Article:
Triune God or are there more dimensions?

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Danieltwotwenty
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Re: Triune God or are there more dimensions?

#16

Post by Danieltwotwenty » Fri Mar 09, 2012 4:54 pm

Thanks Jac

I am definitely going to have to spend some time processing what you have written, I am glad you only wrote the simplified version.

Dan
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Here is a trustworthy saying that deserves full acceptance: Christ Jesus came into the world to save sinners of whom I am the worst. But for that very reason I was shown mercy so that in me, the worst of sinners, Christ Jesus might display his immense patience as an example for those who would believe in him and receive eternal life. Now to the King eternal, immortal, invisible, the only God, be honor and glory for ever and ever.Amen.

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Re: Triune God or are there more dimensions?

#17

Post by CeT-To » Thu Mar 15, 2012 7:00 pm

Danieltwotwenty wrote:
Kurieuo wrote:
Danieltwotwenty wrote:Ok I have a better understanding of the trinity now compared to modalism.
I can see where my thinking got faulty, i have always believed in the trinity as seperate entity's within the same God but was thinking maybe there are more entity's that are unknown but I see how I was making the jump to modalism.

I guess for myself I will never really understand the nature of God until I meet him face to face, my intellect just can wrap around this subject. y#-o


Dan
We can demarcate borders, but I don't think anyone's intellect really can comprehend. ;)

Logically, we can make Trinitarian doctrine sound and plausible, but being so tied to the "material" it is hard to visualise what an individual "immaterial substance" might consist of, let alone a triune one. Human as we are, we very much need to visualise, but such already implies there is something material to visualise.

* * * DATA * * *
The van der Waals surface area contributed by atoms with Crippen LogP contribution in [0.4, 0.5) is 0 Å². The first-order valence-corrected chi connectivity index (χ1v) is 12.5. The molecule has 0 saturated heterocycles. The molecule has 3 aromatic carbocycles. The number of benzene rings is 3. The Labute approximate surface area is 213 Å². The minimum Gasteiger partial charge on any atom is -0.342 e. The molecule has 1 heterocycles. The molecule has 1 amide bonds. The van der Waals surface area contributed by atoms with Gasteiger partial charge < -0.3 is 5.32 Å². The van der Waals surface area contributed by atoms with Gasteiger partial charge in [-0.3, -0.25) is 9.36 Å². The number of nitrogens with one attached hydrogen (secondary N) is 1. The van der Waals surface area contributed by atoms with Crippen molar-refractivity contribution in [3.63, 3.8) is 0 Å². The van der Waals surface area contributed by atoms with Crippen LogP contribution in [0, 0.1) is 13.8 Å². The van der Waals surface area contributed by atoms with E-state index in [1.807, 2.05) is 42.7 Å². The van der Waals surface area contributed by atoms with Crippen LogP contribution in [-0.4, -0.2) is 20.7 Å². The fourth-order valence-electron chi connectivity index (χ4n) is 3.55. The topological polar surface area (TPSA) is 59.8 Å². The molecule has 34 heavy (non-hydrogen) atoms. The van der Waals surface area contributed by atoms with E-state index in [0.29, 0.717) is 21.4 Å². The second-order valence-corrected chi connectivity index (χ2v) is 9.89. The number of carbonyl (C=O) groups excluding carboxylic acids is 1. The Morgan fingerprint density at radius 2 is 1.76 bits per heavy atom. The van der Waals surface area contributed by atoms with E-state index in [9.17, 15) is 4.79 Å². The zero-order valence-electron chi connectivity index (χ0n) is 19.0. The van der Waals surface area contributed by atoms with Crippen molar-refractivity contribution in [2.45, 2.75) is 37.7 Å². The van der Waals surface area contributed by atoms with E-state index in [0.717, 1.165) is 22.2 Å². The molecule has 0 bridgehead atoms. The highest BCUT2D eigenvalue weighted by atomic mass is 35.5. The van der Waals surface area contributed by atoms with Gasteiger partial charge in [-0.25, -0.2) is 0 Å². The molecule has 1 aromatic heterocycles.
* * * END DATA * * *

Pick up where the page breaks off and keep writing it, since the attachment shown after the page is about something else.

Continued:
What is important, is that we have Scripture revealing Christ to be God, The Father to be God and Holy Spirit also God. And yet, there is but one God. Each person in the Godhead appears to be their own person with their own role and consciousness, and yet they all stand united as one in their nature. Nutting out how this could logically be is where people begin to get boggled and errors start creeping in.

Well I guess it's like predestination vs freewill, both are true even though they are contradictory.
I can accept that I might not understand it all. y:-/
I don't think they are contradictory both can be true at the same time in a non incoherent way, try to search up Molinism. Also i think B.W. made a discussion topic on Molinism though i have yet to read the 12 pages hahah i think it will be a good read.
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Re: Triune God or are there more dimensions?

#18

Post by CeT-To » Thu Mar 15, 2012 7:14 pm

Jac3510 wrote:
Kurieuo wrote:Nothing wrong with trying to understand though. Helps apologetically to defend Christianity.
100% agreed, K.

And Daniel, don't be quick to appeal to mystery when you come to something you are having trouble with. What makes the Trinity difficult is not merely the fact that we don't have any experience with it, but more than that, the fact that the philosophical tradition in which it was developed is largely ignored by evangelicals. So we state the conclusions on the matter without taking the time to understanding how those conclusions were developed. To use a more biblical example, it would be like trying to explain why Jesus' death atoned for sins without referencing the Old Testament. Maybe you could do it, but you will have made your task very difficult!